Abu Dhabi: Libya and Nigeria, which are exempt from Opec production cut agreement, will struggle to increase their production in the coming months due to technical difficulties as well as due to security situation prevailing in both the countries, analysts said.
According to Opec (Organisation of Petroleum Exporting Countries) monthly oil market report, oil output in Libya reached more than one million barrels per day in July, up from 847,000 in June and in Nigeria it touched 1.74 million barrels per day in July, slightly higher than 1.71 million barrels per day in June.
“Both Libya and Nigeria appear to have hit a ceiling at current production levels. If anything, there now appears to be more downside than upside to both country’s output over the coming months, which if materialising, will be more bullish for oil prices,” James Davis, head of oil supply at FGE London, told Gulf News.
The growth in production from Nigeria and Libya along with rise in rig count in the US had a bearish impact on oil prices in the last few months with oil prices falling to less than $50 per barrel from a peak of $57 per barrel in January.
Both Nigeria and Libya are exempt from the production cut agreement reached between Opec and non-Opec members last year to limit output levels to 1.8 million barrels per day to balance oil markets and prop up oil prices. The agreement will continue till March next year.
“While both countries were in the middle of a recovery in May, the oil markets were expecting both to be included in the Opec talks, however this didn’t happen,” Davis said.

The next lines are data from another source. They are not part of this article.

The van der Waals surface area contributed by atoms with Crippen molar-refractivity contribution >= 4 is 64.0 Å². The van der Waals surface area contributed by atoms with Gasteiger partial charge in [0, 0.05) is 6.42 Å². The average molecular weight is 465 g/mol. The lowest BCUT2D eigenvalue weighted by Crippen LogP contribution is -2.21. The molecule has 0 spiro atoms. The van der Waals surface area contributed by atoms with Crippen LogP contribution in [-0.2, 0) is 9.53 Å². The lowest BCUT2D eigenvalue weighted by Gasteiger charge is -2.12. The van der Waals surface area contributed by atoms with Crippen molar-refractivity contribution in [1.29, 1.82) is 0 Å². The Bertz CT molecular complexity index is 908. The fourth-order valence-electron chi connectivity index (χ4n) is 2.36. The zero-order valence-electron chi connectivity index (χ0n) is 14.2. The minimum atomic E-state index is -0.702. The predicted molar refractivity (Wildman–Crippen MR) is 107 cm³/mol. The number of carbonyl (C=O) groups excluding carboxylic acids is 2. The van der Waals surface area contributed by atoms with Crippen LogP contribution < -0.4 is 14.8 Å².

“Now that further growth does not appear to be likely, and therefore, not necessarily seen as a further threat to global balances, there is less chance that either country will be included in production cuts agreement. However, they may still be given a target level that is above their current output levels that they are not to exceed,” he added.
Echoing similar views, Spencer Welch, director of IHS Energy in London said both countries have made significant production gains in the last couple of months and to get much higher would be a struggle.
“We don’t expect any further significant increases particularly from Libya where production has been below 1 million barrels per day since mid-2013 so it is likely some investment and repairs would be required to get above this level again,” he said, adding that Nigeria, however, may be able to edge towards 2 million barrels per day.
“If both maintain production at their current level then this will keep a lid on oil prices at near the $50 per barrel,” he said.
On the possibilities of these two countries joining production cut agreement, he said Nigeria might be asked to join the deal if they got above 1.9 million barrels per day of production and Libya around 1.3 million barrels per day.
“There is much more likelihood of Nigeria being required to join sometime in the future, it is likely that Libya has a long way to go in increasing production before they might be asked to join,” Welch said.